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R. Kelly Denies He's a Flight Risk, Saying He Owes $2 Million to the IRS

R. Kelly
Nuccio DiNuzzo/Getty Images

R. Kelly leaves the Leighton Courthouse following his status hearing, in relation to the sex abuse allegations made against him, on May 7, 2019 in Chicago. 

R. Kelly denies arguments by prosecutors that he is flush with cash making him a flight risk if released from prison pending trial.

Kelly says despite the fact that he received $200,000 in royalty proceeds for the first part of 2020, that a portion of the money goes to agents and managers, among others. He also says he is deeply in debt to the IRS, owing them close to $2 million. Kelly has been petitioning the court to release him due to the outbreak of COVID-19 cases in the Chicago prison system.

“The monies the Government claims Mr. Kelly has access to are not the kind of funds that would present an opportunity to flee, let alone live a life covertly in exile,” Kelly’s attorney Michael Leonard states in a letter submitted to the court April 19. “It similarly ignores the fact that the current environment of restricted traveling commercial activities would make it that much more difficult than before, and albeit impossible for a celebrity like Mr. Kelly, to flee from prosecution.”

Kelly’s attorney filed this letter with the court after the government submitted a motion (April 17) that R. Kelly is a flight risk and a danger to the community. U.S. Department of Justice attorneys are asking the federal judge overseeing his case to keep the singer in prison pending trial.  Prosecutors filed their motion  after Kelly made a second emergency plea to the New York court on April 16th to release him from prison to the outbreak of the COVID-19 pandemic. The singer’s latest bid came 10 days after the NY Federal Court shot down his previous request to be released pending trial.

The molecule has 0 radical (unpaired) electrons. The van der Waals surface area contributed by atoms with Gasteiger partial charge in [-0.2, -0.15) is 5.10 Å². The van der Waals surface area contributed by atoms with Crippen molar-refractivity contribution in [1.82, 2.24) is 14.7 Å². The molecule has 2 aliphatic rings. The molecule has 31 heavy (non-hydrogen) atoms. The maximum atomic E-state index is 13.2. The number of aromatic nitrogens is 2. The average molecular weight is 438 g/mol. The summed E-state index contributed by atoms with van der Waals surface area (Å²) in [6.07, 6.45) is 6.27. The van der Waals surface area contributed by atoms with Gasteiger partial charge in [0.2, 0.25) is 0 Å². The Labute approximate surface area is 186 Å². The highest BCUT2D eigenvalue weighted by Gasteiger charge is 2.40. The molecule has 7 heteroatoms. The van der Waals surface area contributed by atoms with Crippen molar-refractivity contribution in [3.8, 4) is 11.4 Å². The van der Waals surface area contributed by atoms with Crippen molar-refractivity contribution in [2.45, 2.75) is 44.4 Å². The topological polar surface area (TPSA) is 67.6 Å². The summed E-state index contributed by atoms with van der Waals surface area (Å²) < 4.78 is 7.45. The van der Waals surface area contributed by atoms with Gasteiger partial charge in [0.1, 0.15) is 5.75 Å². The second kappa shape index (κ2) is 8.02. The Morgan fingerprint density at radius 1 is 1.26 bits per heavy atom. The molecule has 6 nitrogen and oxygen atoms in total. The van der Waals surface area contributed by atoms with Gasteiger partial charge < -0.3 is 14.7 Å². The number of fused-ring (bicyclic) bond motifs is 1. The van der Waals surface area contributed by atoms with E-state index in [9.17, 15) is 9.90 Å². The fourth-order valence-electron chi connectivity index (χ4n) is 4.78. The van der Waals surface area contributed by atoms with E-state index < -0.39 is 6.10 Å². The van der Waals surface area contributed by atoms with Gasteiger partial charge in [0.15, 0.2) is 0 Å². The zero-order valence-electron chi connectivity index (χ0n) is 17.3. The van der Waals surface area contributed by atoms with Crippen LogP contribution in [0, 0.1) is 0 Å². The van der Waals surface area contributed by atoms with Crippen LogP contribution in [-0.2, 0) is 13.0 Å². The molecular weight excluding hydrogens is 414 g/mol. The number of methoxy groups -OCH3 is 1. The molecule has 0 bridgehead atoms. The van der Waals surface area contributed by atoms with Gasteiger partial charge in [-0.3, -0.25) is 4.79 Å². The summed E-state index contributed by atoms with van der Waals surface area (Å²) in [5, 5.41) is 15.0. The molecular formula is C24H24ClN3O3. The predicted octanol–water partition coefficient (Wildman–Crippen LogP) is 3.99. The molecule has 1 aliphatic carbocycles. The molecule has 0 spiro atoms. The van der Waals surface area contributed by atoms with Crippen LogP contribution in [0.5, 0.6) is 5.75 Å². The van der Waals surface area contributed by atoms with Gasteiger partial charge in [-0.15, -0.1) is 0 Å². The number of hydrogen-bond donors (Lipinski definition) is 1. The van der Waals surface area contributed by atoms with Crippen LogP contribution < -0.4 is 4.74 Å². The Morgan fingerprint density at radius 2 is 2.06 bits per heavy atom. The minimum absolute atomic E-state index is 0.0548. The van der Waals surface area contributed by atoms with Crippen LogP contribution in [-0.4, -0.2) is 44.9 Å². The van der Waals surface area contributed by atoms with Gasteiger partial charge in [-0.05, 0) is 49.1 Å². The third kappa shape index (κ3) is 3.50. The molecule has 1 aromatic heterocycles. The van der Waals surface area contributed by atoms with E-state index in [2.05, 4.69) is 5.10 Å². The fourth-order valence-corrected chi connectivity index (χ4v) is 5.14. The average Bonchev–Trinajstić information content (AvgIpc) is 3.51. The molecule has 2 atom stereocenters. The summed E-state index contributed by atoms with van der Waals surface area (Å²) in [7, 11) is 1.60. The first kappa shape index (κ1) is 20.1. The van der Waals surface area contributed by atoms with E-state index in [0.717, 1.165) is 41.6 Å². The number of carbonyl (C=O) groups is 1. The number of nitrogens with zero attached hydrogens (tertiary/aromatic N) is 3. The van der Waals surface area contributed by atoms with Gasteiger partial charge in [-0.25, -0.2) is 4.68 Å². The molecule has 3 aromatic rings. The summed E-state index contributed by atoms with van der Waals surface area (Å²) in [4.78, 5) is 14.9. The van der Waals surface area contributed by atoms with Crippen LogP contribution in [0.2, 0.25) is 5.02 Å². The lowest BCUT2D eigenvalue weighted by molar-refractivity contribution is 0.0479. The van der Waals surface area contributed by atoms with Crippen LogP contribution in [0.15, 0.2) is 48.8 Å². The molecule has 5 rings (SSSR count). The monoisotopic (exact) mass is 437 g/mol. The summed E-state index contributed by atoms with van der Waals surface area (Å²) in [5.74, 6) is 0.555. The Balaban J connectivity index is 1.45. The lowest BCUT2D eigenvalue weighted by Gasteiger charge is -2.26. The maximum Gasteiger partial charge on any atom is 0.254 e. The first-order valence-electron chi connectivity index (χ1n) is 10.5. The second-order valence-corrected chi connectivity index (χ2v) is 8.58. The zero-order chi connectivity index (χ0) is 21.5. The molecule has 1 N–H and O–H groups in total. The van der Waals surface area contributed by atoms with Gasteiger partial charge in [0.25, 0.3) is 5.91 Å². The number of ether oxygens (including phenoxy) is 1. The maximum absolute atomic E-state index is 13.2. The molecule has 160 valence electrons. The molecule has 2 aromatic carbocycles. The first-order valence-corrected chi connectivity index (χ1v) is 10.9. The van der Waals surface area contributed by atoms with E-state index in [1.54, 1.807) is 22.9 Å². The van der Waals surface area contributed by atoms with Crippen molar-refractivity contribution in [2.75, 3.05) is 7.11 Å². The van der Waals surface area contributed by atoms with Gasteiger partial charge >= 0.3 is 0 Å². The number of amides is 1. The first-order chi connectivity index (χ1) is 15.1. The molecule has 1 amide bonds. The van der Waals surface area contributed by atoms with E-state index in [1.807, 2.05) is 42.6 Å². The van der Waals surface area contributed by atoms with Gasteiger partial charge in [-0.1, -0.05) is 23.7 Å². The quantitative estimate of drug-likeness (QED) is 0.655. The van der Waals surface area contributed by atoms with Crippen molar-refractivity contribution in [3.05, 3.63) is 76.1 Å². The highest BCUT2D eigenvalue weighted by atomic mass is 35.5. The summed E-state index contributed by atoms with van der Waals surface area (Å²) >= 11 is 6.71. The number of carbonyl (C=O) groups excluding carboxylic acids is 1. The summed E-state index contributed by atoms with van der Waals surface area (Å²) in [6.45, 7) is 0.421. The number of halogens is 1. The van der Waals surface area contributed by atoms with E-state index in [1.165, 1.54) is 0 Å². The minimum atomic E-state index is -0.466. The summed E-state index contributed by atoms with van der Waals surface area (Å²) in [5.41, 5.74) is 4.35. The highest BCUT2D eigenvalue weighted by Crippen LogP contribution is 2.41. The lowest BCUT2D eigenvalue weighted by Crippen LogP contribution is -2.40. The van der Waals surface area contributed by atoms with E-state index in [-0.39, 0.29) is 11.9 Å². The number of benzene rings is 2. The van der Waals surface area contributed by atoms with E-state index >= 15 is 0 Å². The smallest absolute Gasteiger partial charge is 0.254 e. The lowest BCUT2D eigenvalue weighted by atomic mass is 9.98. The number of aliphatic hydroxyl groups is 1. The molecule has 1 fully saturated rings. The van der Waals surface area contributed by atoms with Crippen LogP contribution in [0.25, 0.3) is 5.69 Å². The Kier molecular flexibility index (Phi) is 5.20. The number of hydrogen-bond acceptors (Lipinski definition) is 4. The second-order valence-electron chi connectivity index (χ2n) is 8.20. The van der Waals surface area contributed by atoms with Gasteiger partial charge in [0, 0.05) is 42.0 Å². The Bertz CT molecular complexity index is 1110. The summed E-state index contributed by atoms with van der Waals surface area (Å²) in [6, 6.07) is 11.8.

In opposing Kelly’s release, U.S. Attorney Richard P. Donoghue says that not only does the singer not have any underlying medical conditions, but also that he is a flight risk and a danger to the community. In his memo to the court, Donoghue reminds the court that the charges against Kelly in Chicago include that he participated in a long-running conspiracy to obstruct justice and a conspiracy to receive child pornography including during the years he was on bail awaiting trial. Donoghue argues that there is probable cause to believe that Kelly committed at least five serious crimes while out on bail.

Prosecutors also argued that it is “disingenuous” for Kelly to say he has “no means to go anywhere” and that the singer still continues to have “significant network of individuals to assist him” on the outside and to do his bidding including posting on social media in support of him and overtly trying to intimidate his accusers.

Leonard, though, denies the government’s assertion that there is a “network of individuals” ready to assist Mr. Kelly in his flight from justice. He says his client has demonstrated his commitment to stand trial by consistently showing up for  every court hearing. In addition, Kelly’s attorney argues the singer’s continued confinement substantially impaired his ability to prepare for trial. Leonards says “Mr. Kelly has an extremely limited ability to read” and the only correspondence is through a weekly short telephone call. However, he says the prison phone “may be one of the most infected items in the jail” and Kelly might not even want to use it.  His attorney’s have argued that if released on bond as requested, the singer would live with his girlfriend Joycelyn Savage at a Chicago apartment complex.

The court has not yet ruled on Kelly’s latest request.

Kelly faces several dozen counts of state and federal sexual misconduct charges in Illinois, Minnesota and New York, from sexual assault to heading a racketeering scheme aimed at supplying Kelly with girls. He was jailed in July and has been awaiting trial in a jail one block from the Chicago courthouse, where he attends pre trial hearings. He has participated in hearings in his New York case by video.

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